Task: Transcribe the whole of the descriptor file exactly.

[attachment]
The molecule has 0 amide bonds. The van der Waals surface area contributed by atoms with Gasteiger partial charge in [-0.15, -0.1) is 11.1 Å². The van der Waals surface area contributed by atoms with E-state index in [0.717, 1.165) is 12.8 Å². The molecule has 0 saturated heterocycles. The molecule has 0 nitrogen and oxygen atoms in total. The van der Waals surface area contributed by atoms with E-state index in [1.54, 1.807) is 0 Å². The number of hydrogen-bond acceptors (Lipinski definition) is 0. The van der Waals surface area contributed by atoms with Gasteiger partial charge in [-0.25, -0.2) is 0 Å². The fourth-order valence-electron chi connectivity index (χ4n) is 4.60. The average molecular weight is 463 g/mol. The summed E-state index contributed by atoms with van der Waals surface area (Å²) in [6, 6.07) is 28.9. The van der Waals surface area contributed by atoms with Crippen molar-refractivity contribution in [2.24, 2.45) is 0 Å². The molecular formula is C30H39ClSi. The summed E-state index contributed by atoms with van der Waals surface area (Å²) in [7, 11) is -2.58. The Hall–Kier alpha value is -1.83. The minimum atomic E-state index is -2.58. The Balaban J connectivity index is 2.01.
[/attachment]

The molecule has 0 amide bonds. The van der Waals surface area contributed by atoms with Gasteiger partial charge in [-0.15, -0.1) is 11.1 Å². The van der Waals surface area contributed by atoms with E-state index in [0.717, 1.165) is 12.8 Å². The molecule has 0 saturated heterocycles. The molecule has 0 nitrogen and oxygen atoms in total. The van der Waals surface area contributed by atoms with E-state index in [1.54, 1.807) is 0 Å². The number of hydrogen-bond acceptors (Lipinski definition) is 0. The van der Waals surface area contributed by atoms with Gasteiger partial charge in [-0.25, -0.2) is 0 Å². The fourth-order valence-electron chi connectivity index (χ4n) is 4.60. The average molecular weight is 463 g/mol. The summed E-state index contributed by atoms with van der Waals surface area (Å²) in [6, 6.07) is 28.9. The van der Waals surface area contributed by atoms with Crippen molar-refractivity contribution in [2.24, 2.45) is 0 Å². The molecular formula is C30H39ClSi. The summed E-state index contributed by atoms with van der Waals surface area (Å²) in [7, 11) is -2.58. The Hall–Kier alpha value is -1.83. The minimum atomic E-state index is -2.58. The Balaban J connectivity index is 2.01.